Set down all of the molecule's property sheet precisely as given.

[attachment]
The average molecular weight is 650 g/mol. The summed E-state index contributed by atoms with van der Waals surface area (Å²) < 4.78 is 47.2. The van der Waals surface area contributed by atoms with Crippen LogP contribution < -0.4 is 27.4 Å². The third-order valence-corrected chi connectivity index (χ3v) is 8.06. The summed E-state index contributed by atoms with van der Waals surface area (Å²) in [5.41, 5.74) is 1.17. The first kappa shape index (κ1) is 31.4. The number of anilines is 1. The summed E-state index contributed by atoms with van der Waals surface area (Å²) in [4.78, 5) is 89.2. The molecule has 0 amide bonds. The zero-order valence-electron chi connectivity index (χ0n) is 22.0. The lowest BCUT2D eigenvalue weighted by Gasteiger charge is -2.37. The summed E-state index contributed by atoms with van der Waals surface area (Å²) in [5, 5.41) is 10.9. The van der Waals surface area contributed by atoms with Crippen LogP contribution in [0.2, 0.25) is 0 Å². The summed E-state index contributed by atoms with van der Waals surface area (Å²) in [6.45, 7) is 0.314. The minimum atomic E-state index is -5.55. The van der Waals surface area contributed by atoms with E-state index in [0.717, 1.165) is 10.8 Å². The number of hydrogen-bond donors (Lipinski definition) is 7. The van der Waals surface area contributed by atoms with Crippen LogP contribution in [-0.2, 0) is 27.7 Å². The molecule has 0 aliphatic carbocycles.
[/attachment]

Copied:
The average molecular weight is 650 g/mol. The summed E-state index contributed by atoms with van der Waals surface area (Å²) < 4.78 is 47.2. The van der Waals surface area contributed by atoms with Crippen LogP contribution < -0.4 is 27.4 Å². The third-order valence-corrected chi connectivity index (χ3v) is 8.06. The summed E-state index contributed by atoms with van der Waals surface area (Å²) in [5.41, 5.74) is 1.17. The first kappa shape index (κ1) is 31.4. The number of anilines is 1. The summed E-state index contributed by atoms with van der Waals surface area (Å²) in [4.78, 5) is 89.2. The molecule has 0 amide bonds. The zero-order valence-electron chi connectivity index (χ0n) is 22.0. The lowest BCUT2D eigenvalue weighted by Gasteiger charge is -2.37. The summed E-state index contributed by atoms with van der Waals surface area (Å²) in [5, 5.41) is 10.9. The van der Waals surface area contributed by atoms with Crippen LogP contribution in [0.2, 0.25) is 0 Å². The summed E-state index contributed by atoms with van der Waals surface area (Å²) in [6.45, 7) is 0.314. The minimum atomic E-state index is -5.55. The van der Waals surface area contributed by atoms with E-state index in [0.717, 1.165) is 10.8 Å². The number of hydrogen-bond donors (Lipinski definition) is 7. The van der Waals surface area contributed by atoms with Crippen LogP contribution in [-0.2, 0) is 27.7 Å². The molecule has 0 aliphatic carbocycles.